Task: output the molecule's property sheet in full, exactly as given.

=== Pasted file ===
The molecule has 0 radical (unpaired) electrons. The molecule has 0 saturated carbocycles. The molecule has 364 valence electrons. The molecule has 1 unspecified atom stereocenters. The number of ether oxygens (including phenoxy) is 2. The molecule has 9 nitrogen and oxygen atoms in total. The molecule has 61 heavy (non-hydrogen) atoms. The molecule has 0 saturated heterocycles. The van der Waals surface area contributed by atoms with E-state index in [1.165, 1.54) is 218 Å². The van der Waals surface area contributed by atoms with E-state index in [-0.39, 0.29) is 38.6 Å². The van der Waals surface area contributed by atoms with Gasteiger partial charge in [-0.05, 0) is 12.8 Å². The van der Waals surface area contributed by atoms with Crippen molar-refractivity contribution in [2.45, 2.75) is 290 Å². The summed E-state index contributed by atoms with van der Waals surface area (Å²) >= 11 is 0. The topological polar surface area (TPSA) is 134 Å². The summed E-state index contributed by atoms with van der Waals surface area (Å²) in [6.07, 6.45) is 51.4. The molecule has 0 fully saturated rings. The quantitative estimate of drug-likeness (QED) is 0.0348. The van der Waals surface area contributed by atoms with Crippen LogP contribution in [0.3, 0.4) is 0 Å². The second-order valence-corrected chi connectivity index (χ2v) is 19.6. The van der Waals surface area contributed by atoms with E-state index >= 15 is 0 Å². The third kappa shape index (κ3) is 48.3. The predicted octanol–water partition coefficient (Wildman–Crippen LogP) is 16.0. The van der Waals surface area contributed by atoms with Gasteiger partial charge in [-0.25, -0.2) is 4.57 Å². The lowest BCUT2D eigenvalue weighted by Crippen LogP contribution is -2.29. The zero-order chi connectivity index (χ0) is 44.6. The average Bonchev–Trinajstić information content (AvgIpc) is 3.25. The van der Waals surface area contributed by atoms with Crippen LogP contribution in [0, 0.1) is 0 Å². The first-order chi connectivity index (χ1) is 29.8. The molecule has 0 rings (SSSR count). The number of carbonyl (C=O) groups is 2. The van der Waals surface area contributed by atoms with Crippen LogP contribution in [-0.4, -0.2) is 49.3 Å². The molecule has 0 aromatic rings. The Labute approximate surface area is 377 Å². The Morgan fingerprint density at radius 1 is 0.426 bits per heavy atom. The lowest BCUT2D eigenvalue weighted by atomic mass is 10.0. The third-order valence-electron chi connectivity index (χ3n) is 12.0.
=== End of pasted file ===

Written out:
The molecule has 0 radical (unpaired) electrons. The molecule has 0 saturated carbocycles. The molecule has 364 valence electrons. The molecule has 1 unspecified atom stereocenters. The number of ether oxygens (including phenoxy) is 2. The molecule has 9 nitrogen and oxygen atoms in total. The molecule has 61 heavy (non-hydrogen) atoms. The molecule has 0 saturated heterocycles. The van der Waals surface area contributed by atoms with E-state index in [1.165, 1.54) is 218 Å². The van der Waals surface area contributed by atoms with E-state index in [-0.39, 0.29) is 38.6 Å². The van der Waals surface area contributed by atoms with Gasteiger partial charge in [-0.05, 0) is 12.8 Å². The van der Waals surface area contributed by atoms with Crippen molar-refractivity contribution in [2.45, 2.75) is 290 Å². The summed E-state index contributed by atoms with van der Waals surface area (Å²) >= 11 is 0. The topological polar surface area (TPSA) is 134 Å². The summed E-state index contributed by atoms with van der Waals surface area (Å²) in [6.07, 6.45) is 51.4. The molecule has 0 fully saturated rings. The quantitative estimate of drug-likeness (QED) is 0.0348. The van der Waals surface area contributed by atoms with Crippen LogP contribution in [0.3, 0.4) is 0 Å². The second-order valence-corrected chi connectivity index (χ2v) is 19.6. The van der Waals surface area contributed by atoms with E-state index >= 15 is 0 Å². The third kappa shape index (κ3) is 48.3. The predicted octanol–water partition coefficient (Wildman–Crippen LogP) is 16.0. The van der Waals surface area contributed by atoms with Gasteiger partial charge in [-0.25, -0.2) is 4.57 Å². The lowest BCUT2D eigenvalue weighted by Crippen LogP contribution is -2.29. The zero-order chi connectivity index (χ0) is 44.6. The average Bonchev–Trinajstić information content (AvgIpc) is 3.25. The van der Waals surface area contributed by atoms with Crippen LogP contribution in [0, 0.1) is 0 Å². The first-order chi connectivity index (χ1) is 29.8. The molecule has 0 rings (SSSR count). The number of carbonyl (C=O) groups is 2. The van der Waals surface area contributed by atoms with Crippen LogP contribution in [-0.4, -0.2) is 49.3 Å². The molecule has 0 aromatic rings. The Labute approximate surface area is 377 Å². The Morgan fingerprint density at radius 1 is 0.426 bits per heavy atom. The lowest BCUT2D eigenvalue weighted by atomic mass is 10.0. The third-order valence-electron chi connectivity index (χ3n) is 12.0.